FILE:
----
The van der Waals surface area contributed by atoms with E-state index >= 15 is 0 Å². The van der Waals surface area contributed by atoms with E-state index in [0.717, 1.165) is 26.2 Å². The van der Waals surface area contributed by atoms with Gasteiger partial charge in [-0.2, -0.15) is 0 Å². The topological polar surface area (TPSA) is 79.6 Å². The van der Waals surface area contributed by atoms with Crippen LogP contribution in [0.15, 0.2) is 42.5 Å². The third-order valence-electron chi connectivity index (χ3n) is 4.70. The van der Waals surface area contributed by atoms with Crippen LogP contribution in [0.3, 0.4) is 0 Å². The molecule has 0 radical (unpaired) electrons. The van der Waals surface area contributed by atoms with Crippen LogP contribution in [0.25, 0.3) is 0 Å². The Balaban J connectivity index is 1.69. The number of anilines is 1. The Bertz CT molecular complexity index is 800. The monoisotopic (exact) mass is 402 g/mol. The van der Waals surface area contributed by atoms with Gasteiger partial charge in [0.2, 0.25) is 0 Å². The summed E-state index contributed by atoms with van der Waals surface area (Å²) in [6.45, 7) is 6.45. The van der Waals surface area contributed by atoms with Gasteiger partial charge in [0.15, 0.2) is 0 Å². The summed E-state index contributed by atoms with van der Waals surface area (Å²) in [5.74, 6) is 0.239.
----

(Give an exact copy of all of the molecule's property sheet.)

The van der Waals surface area contributed by atoms with E-state index >= 15 is 0 Å². The van der Waals surface area contributed by atoms with E-state index in [0.717, 1.165) is 26.2 Å². The van der Waals surface area contributed by atoms with Gasteiger partial charge in [-0.2, -0.15) is 0 Å². The topological polar surface area (TPSA) is 79.6 Å². The van der Waals surface area contributed by atoms with Crippen LogP contribution in [0.15, 0.2) is 42.5 Å². The third-order valence-electron chi connectivity index (χ3n) is 4.70. The van der Waals surface area contributed by atoms with Crippen LogP contribution in [0.3, 0.4) is 0 Å². The molecule has 0 radical (unpaired) electrons. The van der Waals surface area contributed by atoms with Crippen LogP contribution in [0.25, 0.3) is 0 Å². The Balaban J connectivity index is 1.69. The number of anilines is 1. The Bertz CT molecular complexity index is 800. The monoisotopic (exact) mass is 402 g/mol. The van der Waals surface area contributed by atoms with Gasteiger partial charge in [0.2, 0.25) is 0 Å². The summed E-state index contributed by atoms with van der Waals surface area (Å²) in [6.45, 7) is 6.45. The van der Waals surface area contributed by atoms with Gasteiger partial charge in [0.15, 0.2) is 0 Å². The summed E-state index contributed by atoms with van der Waals surface area (Å²) in [5.74, 6) is 0.239.